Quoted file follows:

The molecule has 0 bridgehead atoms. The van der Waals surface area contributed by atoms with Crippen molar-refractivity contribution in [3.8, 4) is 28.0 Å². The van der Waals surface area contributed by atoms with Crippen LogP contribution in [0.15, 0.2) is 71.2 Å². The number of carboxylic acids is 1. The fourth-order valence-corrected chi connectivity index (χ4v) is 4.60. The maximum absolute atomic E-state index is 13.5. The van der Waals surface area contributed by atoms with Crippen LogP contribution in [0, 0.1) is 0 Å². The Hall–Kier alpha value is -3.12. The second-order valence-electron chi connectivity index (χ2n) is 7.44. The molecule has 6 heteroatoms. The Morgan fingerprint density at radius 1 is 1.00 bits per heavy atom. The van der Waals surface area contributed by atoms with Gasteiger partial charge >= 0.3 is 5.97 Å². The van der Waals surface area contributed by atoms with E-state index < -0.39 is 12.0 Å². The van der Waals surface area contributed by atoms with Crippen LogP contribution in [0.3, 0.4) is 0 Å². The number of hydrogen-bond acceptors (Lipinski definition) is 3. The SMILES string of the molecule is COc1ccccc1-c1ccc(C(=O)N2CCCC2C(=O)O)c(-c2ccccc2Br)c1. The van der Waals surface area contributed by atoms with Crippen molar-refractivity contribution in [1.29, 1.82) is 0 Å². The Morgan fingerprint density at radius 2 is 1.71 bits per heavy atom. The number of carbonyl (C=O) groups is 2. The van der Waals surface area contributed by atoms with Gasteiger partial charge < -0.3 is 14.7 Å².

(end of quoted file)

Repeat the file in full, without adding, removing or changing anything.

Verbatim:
The molecule has 0 bridgehead atoms. The van der Waals surface area contributed by atoms with Crippen molar-refractivity contribution in [3.8, 4) is 28.0 Å². The van der Waals surface area contributed by atoms with Crippen LogP contribution in [0.15, 0.2) is 71.2 Å². The number of carboxylic acids is 1. The fourth-order valence-corrected chi connectivity index (χ4v) is 4.60. The maximum absolute atomic E-state index is 13.5. The van der Waals surface area contributed by atoms with Crippen LogP contribution in [0, 0.1) is 0 Å². The Hall–Kier alpha value is -3.12. The second-order valence-electron chi connectivity index (χ2n) is 7.44. The molecule has 6 heteroatoms. The Morgan fingerprint density at radius 1 is 1.00 bits per heavy atom. The van der Waals surface area contributed by atoms with Gasteiger partial charge >= 0.3 is 5.97 Å². The van der Waals surface area contributed by atoms with E-state index < -0.39 is 12.0 Å². The van der Waals surface area contributed by atoms with Crippen LogP contribution in [0.3, 0.4) is 0 Å². The number of hydrogen-bond acceptors (Lipinski definition) is 3. The SMILES string of the molecule is COc1ccccc1-c1ccc(C(=O)N2CCCC2C(=O)O)c(-c2ccccc2Br)c1. The van der Waals surface area contributed by atoms with Crippen molar-refractivity contribution in [1.29, 1.82) is 0 Å². The Morgan fingerprint density at radius 2 is 1.71 bits per heavy atom. The number of carbonyl (C=O) groups is 2. The van der Waals surface area contributed by atoms with Gasteiger partial charge < -0.3 is 14.7 Å².